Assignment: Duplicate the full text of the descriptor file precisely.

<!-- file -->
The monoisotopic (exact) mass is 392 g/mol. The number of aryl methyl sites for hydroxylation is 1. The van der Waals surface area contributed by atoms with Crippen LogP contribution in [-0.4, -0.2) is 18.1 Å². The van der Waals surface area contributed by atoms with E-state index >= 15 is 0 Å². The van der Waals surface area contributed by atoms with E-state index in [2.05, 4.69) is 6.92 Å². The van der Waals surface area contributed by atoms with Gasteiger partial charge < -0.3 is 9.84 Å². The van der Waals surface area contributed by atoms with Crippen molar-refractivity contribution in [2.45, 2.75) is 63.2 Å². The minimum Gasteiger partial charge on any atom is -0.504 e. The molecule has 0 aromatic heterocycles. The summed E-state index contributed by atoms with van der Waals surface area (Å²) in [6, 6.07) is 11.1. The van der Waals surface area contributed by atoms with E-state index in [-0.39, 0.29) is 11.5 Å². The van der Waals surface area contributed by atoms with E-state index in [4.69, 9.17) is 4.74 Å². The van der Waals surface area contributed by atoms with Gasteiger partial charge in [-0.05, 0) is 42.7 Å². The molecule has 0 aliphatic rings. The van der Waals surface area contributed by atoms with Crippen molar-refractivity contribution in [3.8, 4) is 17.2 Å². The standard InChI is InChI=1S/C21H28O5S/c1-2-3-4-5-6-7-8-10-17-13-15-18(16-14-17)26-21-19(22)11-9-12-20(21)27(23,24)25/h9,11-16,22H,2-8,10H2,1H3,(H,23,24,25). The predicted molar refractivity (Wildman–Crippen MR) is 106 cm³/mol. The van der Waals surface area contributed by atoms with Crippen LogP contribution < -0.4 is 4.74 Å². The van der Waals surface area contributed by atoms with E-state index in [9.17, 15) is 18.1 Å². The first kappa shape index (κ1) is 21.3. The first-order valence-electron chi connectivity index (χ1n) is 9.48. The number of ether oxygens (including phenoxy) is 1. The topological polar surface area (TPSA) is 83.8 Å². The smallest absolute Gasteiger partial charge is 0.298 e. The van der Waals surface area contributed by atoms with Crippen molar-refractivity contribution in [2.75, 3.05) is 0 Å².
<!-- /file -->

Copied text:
The monoisotopic (exact) mass is 392 g/mol. The number of aryl methyl sites for hydroxylation is 1. The van der Waals surface area contributed by atoms with Crippen LogP contribution in [-0.4, -0.2) is 18.1 Å². The van der Waals surface area contributed by atoms with E-state index >= 15 is 0 Å². The van der Waals surface area contributed by atoms with E-state index in [2.05, 4.69) is 6.92 Å². The van der Waals surface area contributed by atoms with Gasteiger partial charge < -0.3 is 9.84 Å². The van der Waals surface area contributed by atoms with Crippen molar-refractivity contribution in [2.45, 2.75) is 63.2 Å². The minimum Gasteiger partial charge on any atom is -0.504 e. The molecule has 0 aromatic heterocycles. The summed E-state index contributed by atoms with van der Waals surface area (Å²) in [6, 6.07) is 11.1. The van der Waals surface area contributed by atoms with E-state index in [-0.39, 0.29) is 11.5 Å². The van der Waals surface area contributed by atoms with E-state index in [4.69, 9.17) is 4.74 Å². The van der Waals surface area contributed by atoms with Gasteiger partial charge in [-0.05, 0) is 42.7 Å². The molecule has 0 aliphatic rings. The van der Waals surface area contributed by atoms with Crippen molar-refractivity contribution in [3.8, 4) is 17.2 Å². The standard InChI is InChI=1S/C21H28O5S/c1-2-3-4-5-6-7-8-10-17-13-15-18(16-14-17)26-21-19(22)11-9-12-20(21)27(23,24)25/h9,11-16,22H,2-8,10H2,1H3,(H,23,24,25). The predicted molar refractivity (Wildman–Crippen MR) is 106 cm³/mol. The van der Waals surface area contributed by atoms with Crippen LogP contribution < -0.4 is 4.74 Å². The van der Waals surface area contributed by atoms with E-state index in [9.17, 15) is 18.1 Å². The first kappa shape index (κ1) is 21.3. The first-order valence-electron chi connectivity index (χ1n) is 9.48. The number of ether oxygens (including phenoxy) is 1. The topological polar surface area (TPSA) is 83.8 Å². The smallest absolute Gasteiger partial charge is 0.298 e. The van der Waals surface area contributed by atoms with Crippen molar-refractivity contribution in [2.75, 3.05) is 0 Å².